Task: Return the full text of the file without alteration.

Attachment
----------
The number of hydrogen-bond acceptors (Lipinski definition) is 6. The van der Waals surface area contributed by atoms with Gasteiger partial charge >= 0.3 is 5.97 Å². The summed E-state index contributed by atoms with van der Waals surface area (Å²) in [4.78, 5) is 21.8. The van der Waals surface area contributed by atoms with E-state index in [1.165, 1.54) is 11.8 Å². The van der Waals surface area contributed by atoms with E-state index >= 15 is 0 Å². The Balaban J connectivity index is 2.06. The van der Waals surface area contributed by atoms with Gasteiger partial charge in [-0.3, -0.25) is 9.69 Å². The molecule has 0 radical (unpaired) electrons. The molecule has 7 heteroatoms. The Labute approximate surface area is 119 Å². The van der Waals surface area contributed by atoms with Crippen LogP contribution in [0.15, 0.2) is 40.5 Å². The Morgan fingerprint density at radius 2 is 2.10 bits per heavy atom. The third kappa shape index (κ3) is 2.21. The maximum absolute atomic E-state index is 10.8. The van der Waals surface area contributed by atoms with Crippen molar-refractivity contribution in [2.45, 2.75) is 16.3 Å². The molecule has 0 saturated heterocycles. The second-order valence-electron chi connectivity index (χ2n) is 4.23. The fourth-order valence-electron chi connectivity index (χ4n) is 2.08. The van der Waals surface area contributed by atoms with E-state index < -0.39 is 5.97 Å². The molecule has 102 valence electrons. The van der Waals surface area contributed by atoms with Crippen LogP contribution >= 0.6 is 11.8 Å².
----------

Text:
The number of hydrogen-bond acceptors (Lipinski definition) is 6. The van der Waals surface area contributed by atoms with Gasteiger partial charge >= 0.3 is 5.97 Å². The summed E-state index contributed by atoms with van der Waals surface area (Å²) in [4.78, 5) is 21.8. The van der Waals surface area contributed by atoms with E-state index in [1.165, 1.54) is 11.8 Å². The van der Waals surface area contributed by atoms with E-state index >= 15 is 0 Å². The Balaban J connectivity index is 2.06. The van der Waals surface area contributed by atoms with Gasteiger partial charge in [-0.3, -0.25) is 9.69 Å². The molecule has 0 radical (unpaired) electrons. The molecule has 7 heteroatoms. The Labute approximate surface area is 119 Å². The van der Waals surface area contributed by atoms with Crippen LogP contribution in [0.15, 0.2) is 40.5 Å². The Morgan fingerprint density at radius 2 is 2.10 bits per heavy atom. The third kappa shape index (κ3) is 2.21. The maximum absolute atomic E-state index is 10.8. The van der Waals surface area contributed by atoms with Crippen molar-refractivity contribution in [2.45, 2.75) is 16.3 Å². The molecule has 0 saturated heterocycles. The second-order valence-electron chi connectivity index (χ2n) is 4.23. The fourth-order valence-electron chi connectivity index (χ4n) is 2.08. The van der Waals surface area contributed by atoms with E-state index < -0.39 is 5.97 Å². The molecule has 102 valence electrons. The van der Waals surface area contributed by atoms with Crippen LogP contribution >= 0.6 is 11.8 Å².